1          Th        9/1/16              Course overview; introductory assessments     

1          M         9/5/16              Course overview, continued; What is a Gene?

2          Th        9/8/16              Gene structure (promoters); Start Gene walkthrough   

2          M         9/12/16            Introduction to the BLAST algorithm – computational context for evolution; hands-on BLAST exercise

3          Th        9/15/16            Gene structure (introns, splicing overview); Continue Gene walkthrough

3          M         9/19/16            Transcription – DNA to RNA molecule; Start Transcription walkthrough

4          Th        9/22/16            Transcription – processing to mature mRNA; Continue Transcription walkthrough

4          M         9/26/16            Splicing – correctly identifying splice sites; Start Splicing walkthrough

5          Th        9/29/16            Finish Splicing walkthrough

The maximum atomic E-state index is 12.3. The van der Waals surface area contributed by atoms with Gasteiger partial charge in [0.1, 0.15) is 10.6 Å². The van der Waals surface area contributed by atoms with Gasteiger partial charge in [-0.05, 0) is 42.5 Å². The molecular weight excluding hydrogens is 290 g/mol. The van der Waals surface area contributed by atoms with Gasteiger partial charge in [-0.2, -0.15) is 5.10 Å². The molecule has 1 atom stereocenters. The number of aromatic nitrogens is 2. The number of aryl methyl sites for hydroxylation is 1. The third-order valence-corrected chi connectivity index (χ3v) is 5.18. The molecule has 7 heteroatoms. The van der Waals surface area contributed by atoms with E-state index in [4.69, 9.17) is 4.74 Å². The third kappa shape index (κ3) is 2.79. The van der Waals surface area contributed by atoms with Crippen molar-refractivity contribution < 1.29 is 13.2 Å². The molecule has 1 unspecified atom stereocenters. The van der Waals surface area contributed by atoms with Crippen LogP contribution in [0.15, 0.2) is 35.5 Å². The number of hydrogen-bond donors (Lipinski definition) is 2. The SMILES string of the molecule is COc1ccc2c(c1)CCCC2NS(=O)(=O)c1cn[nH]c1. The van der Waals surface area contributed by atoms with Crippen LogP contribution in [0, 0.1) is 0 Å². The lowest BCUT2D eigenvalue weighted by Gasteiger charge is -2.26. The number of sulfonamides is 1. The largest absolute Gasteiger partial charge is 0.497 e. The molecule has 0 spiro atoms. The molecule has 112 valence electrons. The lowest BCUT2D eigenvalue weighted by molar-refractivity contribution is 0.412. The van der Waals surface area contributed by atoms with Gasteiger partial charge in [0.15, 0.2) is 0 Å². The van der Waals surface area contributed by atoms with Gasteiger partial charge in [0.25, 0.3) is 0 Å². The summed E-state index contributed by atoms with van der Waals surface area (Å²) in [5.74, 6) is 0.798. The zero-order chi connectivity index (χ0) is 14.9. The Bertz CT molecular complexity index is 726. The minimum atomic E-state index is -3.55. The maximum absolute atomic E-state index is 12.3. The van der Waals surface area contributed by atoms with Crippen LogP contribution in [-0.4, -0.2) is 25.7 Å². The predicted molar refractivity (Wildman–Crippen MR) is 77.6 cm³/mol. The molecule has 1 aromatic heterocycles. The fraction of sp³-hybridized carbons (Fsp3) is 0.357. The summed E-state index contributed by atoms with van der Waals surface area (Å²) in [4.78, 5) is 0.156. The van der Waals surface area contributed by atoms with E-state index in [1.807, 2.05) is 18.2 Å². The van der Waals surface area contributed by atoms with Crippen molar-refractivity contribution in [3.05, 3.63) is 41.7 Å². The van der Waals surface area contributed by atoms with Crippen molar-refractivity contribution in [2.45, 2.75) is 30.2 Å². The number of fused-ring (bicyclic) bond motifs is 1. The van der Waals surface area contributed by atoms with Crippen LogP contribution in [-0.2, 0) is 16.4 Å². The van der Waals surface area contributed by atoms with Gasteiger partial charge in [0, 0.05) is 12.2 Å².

5          M         10/3/16            Translation; Translation walkthrough

6          Th        10/6/16            Alternative splicing; Alternative splicing walkthrough

6          M         10/10/16          Exam 1:  part written and part computer-based          

7          Th        10/13/16          Gene Annotation walkthrough; assign project pairs/groups     

End of 1st 7 weeks                   Last day to withdraw from classes is 10/13/16

            M         10/17/16                      Long Weekend - No Class Meeting

The majority of remaining class times will be spent on your assigned gene annotation projects. Additional lectures and activities are likely to occur, especially as questions arise and progress is made with annotation. Brief student presentations/updates to the class will also be scheduled during these class periods. 

7          Th        10/20/16          Gene Annotation work time

8          M         10/24/16          Gene Annotation work time; 2 student updates

8          Th        10/27/16          NO CLASS MEETING (Plan Day)

9          M         10/31/16          Gene Annotation work time; 2 student updates

9          Th        11/3/16            Gene Annotation work time; 2 student updates                       

10        M         11/7/16            Gene Annotation work time; 2 student updates

10        Th        11/10/16          Gene Annotation work time; 2 student updates